Not only can delivering a talent pipeline improve the quality of candidates occupying roles within an organisation, apprenticeships can offer a huge range of further benefits. According to the National Apprenticeship Service, around 96% of employers surveyed had experienced at least one benefit from employing an apprentice. Their survey also revealed:
- 74% of employers said apprentices had improved their product
- 78% of employers said apprentices had actually improved productivity
- 85% of employers said apprentices had helped to develop skills for their organisation
- 67% of employers said that employing apprentices had improved retention of staff
- 65% of apprentices stay in companies way beyond completing their training
- 73% of employers said it had boosted staff morale.
Blue chip giant Siemens also reported that an apprentice’s average length of stay at their company was around 26 years! This is testament to the company’s commitment to develop and implement quality apprenticeships that are in a direct response to Siemens’ needs.
The company has contributed to 10 Trailblazer standards for engineering including a level 6 qualification in Power Electronics as well as a level 7 Power Engineering degree. This relationship between industry and education is helping to raise apprenticeship standards and ensure modern apprentices are ‘job ready’ at the end of their training.
A new ‘job for life’ programme
In a world where zero-hour contracts and a lack of stability have become commonplace, apprentices are finding that employers are keeping and developing the talent fostered within their company. Rather than finding a job, apprentices are forging ahead with a career path that has been mapped out before them, offering job security for the individual, as well as a made to measure employee for business.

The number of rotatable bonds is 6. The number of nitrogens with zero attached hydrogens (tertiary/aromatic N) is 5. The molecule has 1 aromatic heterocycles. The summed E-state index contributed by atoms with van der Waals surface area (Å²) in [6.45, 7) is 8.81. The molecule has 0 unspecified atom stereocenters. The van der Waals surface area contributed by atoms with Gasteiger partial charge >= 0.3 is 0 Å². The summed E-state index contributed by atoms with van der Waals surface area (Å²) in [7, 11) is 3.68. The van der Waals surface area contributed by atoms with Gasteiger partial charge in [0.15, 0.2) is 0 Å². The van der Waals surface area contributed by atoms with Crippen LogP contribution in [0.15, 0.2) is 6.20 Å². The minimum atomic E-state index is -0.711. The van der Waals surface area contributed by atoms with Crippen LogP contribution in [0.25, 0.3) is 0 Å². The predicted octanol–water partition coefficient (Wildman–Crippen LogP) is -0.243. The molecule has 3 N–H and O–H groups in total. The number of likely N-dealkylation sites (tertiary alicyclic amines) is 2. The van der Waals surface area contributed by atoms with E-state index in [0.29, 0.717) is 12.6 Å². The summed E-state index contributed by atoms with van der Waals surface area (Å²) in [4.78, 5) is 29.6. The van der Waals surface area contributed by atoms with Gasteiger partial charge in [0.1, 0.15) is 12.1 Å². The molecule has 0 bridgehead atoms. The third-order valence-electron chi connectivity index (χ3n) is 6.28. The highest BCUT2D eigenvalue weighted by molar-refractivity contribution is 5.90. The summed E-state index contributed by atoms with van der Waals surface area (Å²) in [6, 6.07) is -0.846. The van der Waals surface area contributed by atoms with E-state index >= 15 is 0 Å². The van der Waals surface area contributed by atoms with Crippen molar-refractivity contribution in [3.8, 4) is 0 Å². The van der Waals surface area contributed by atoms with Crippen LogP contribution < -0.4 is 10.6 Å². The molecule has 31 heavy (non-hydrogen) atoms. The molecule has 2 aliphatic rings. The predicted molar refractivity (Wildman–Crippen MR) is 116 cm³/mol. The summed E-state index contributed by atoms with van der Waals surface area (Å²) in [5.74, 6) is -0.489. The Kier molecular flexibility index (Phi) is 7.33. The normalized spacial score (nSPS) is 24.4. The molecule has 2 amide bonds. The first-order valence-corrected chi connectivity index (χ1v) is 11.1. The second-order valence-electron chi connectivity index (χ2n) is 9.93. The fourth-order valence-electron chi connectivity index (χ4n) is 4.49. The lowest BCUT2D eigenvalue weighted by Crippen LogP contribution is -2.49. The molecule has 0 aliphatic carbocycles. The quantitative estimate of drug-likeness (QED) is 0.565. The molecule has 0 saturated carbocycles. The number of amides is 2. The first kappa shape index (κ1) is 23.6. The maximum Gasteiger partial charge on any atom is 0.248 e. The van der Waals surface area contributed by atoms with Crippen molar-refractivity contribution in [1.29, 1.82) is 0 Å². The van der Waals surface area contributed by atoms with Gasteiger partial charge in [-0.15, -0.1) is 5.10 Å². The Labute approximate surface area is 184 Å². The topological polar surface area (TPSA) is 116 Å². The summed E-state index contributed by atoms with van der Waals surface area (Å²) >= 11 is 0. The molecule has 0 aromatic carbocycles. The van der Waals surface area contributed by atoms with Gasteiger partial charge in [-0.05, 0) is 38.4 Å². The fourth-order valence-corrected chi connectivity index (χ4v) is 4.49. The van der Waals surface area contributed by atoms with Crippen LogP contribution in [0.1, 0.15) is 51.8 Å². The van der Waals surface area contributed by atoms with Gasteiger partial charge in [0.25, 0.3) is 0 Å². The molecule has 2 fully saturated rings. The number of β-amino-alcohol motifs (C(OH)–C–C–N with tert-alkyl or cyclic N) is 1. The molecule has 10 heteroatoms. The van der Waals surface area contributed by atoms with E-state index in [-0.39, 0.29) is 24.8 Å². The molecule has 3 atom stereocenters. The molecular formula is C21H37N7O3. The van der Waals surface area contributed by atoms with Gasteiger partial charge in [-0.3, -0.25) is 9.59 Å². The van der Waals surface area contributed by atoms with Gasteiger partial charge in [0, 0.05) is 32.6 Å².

Experience, wages and a student union card
Apprentices are also seeing the benefits with many bright students choosing on the job training as a viable alternative to university and all its associated costs. Apprentices are still entitled to Student Union membership and the discounts the ubiquitous card can bring, but they can also learn at their own pace in a supportive environment that offers them a good half way house between employment and further learning. Apprenticeships for business also result in widely recognised UK and international qualifications, while earning a wage.
GCSEs, A’ levels, degree and master’s degree
As regards the range of apprenticeships, the level 2 apprenticeship is equivalent to around five GCSEs, while level 6/7 will allow apprentices to work towards a degree or post-graduate qualification. According to a survey by the National Apprenticeship Service, around 17% of employers said they had decided to offer higher and degree apprenticeships to not only improve their talent pipeline, but as a way to retain their existing staff.
Apprenticeships, better for society
Also operating with a wider social remit, the Apprenticeship Diversity Champions Network (ADCN) is a body working towards greater diversity and social mobility within the apprenticeship arena. The network ensures that apprenticeships are open to all and are inclusive regardless of race, gender or background.
Women are being encouraged into the STEM subjects of science, technology, engineering and mathematics. Candidates with learning difficulties or disabilities as well as those from disadvantaged backgrounds are also being encouraged to take their first steps into the world of work.
New apprenticeships begin every day
After taking a dip to 440,000 in 2013, apprentices in the UK now number over 2,000,000 learners enjoying on the job training. Thanks to more companies discovering the benefits of apprenticeships, the new scheme is welcoming more apprentices to the scheme every day. To find out how to recruit an apprentice, visit www.gov.uk/recruit-apprentice